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Green Pasta With Blue Cheese

by . Featured in NIGELLISSIMA
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Introduction

I know this sounds like a Doctor Seuss recipe (only without the elastic scansion) but this is, as the Italians say, sul serio. The green factor is not crucial, but since this came about because I happened upon some spinach-dyed stubby coils of trottole, the pasta shape named after its supposed resemblance to a spinning top. And since spinach is a component of this dish (its mineral earthiness the perfect foil to the palate-rasping picquancy of the Gorgonzola, though do use a less illustrious blue cheese if you prefer) it made perfect sense.

If you can’t find trottole (whether green or not) or, indeed, radiatori, which have a similarly corrugated form, do not despair. While I love the way the scant but fierce sauce cleaves to the shape, you do get some of that effect with the less radical curl of fusilli. And feel free to substitute toasted pinenuts for the pistachios; I often do.

For US cup measures, use the toggle at the top of the ingredients list.

I know this sounds like a Doctor Seuss recipe (only without the elastic scansion) but this is, as the Italians say, sul serio. The green factor is not crucial, but since this came about because I happened upon some spinach-dyed stubby coils of trottole, the pasta shape named after its supposed resemblance to a spinning top. And since spinach is a component of this dish (its mineral earthiness the perfect foil to the palate-rasping picquancy of the Gorgonzola, though do use a less illustrious blue cheese if you prefer) it made perfect sense.

If you can’t find trottole (whether green or not) or, indeed, radiatori, which have a similarly corrugated form, do not despair. While I love the way the scant but fierce sauce cleaves to the shape, you do get some of that effect with the less radical curl of fusilli. And feel free to substitute toasted pinenuts for the pistachios; I often do.

For US cup measures, use the toggle at the top of the ingredients list.

Image of Nigella's Green Pasta with Blue Cheese
Photo by Petrina Tinslay

Ingredients

Serves: 2 hungry people

Metric Cups
  • 250 grams trottole verde or any curled pasta of choice
  • salt for pasta water (to taste)
  • 125 grams gorgonzola piccante or other soft blue cheese (crumbled or chopped)
  • 100 grams baby spinach leaves
  • freshly ground pepper (slightly coarser than regular if possible)
  • 3 x 15ml tablespoons chopped pistachios
  • 8 ounces trottole verde or any curled pasta of choice
  • salt for pasta water (to taste)
  • 4 ounces gorgonzola piccante or other soft blue cheese (crumbled or chopped)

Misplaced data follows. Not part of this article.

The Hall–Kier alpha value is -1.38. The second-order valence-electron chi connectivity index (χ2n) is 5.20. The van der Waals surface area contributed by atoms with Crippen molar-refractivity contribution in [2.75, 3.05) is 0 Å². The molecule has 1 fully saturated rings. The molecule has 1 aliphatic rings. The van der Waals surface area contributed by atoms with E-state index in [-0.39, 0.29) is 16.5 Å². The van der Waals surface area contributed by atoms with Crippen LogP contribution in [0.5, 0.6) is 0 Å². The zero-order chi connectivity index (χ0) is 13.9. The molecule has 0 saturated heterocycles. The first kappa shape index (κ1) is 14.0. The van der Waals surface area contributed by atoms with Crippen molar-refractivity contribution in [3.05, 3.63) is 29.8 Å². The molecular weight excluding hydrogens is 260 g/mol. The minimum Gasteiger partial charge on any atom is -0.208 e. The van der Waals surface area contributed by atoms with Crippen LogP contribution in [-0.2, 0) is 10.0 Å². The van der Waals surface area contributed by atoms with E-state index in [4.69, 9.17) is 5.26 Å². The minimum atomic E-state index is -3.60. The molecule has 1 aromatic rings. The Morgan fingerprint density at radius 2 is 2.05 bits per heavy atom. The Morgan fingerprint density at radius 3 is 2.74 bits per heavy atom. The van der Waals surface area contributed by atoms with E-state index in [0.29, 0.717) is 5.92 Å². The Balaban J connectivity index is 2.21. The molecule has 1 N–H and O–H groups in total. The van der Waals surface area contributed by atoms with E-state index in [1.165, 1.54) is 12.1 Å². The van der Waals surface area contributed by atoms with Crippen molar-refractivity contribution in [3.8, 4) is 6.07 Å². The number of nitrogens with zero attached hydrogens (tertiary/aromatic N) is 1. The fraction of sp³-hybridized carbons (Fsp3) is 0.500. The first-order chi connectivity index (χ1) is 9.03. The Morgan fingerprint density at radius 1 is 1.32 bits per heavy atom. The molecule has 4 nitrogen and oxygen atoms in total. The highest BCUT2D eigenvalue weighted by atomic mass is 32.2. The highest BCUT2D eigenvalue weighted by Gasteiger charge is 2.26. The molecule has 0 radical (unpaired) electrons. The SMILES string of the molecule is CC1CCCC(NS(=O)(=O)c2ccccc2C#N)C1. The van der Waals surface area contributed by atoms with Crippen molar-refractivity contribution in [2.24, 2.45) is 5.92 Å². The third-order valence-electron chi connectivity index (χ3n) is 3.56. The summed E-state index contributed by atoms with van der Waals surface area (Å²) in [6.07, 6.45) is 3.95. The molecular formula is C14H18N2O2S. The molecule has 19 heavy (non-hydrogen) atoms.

• 4 cups baby spinach leaves
  • freshly ground pepper (slightly coarser than regular if possible)
  • 3 tablespoons chopped pistachios

Method

  1. Heat water in a pan for the pasta, salting it when it comes to the boil, then add the pasta and cook according to packet instructions, but checking 3 minutes before it’s meant to be done. This needs to be really al dente because it will carry on cooking as you make the sauce.
  2. Before draining the pasta, remove a cupful of pasta-cooking liquid, then tip the drained pasta back in the hot pan with 2 tablespoonfuls of the liquid, the crumbled cheese and the baby spinach, and give a good grinding of coarse black pepper. Put the lid on the pan – off the heat, though back on the stove – and leave to stand for 2 minutes.
  3. Remove the lid, turn the heat back on low, and stir the pasta, cheese and spinach together, along with as much of the cupful of cooking liquid as you need – I find 100ml / a scant ½ cup total is about right – until the cheese is melted into a light sauce and the spinach wilted.
  4. Take off the heat, toss with about two-thirds of the chopped pistachios and divide between 2 warmed bowls, sprinkling each bowl with the remaining nuts. Serve immediately.
  1. Heat water in a pan for the pasta, salting it when it comes to the boil, then add the pasta and cook according to packet instructions, but checking 3 minutes before it’s meant to be done. This needs to be really al dente because it will carry on cooking as you make the sauce.
  2. Before draining the pasta, remove a cupful of pasta-cooking liquid, then tip the drained pasta back in the hot pan with 2 tablespoonfuls of the liquid, the crumbled cheese and the baby spinach, and give a good grinding of coarse black pepper. Put the lid on the pan – off the heat, though back on the stove – and leave to stand for 2 minutes.
  3. Remove the lid, turn the heat back on low, and stir the pasta, cheese and spinach together, along with as much of the cupful of cooking liquid as you need – I find 100ml / a scant ½ cup total is about right – until the cheese is melted into a light sauce and the spinach wilted.
  4. Take off the heat, toss with about two-thirds of the chopped pistachios and divide between 2 warmed bowls, sprinkling each bowl with the remaining nuts. Serve immediately.

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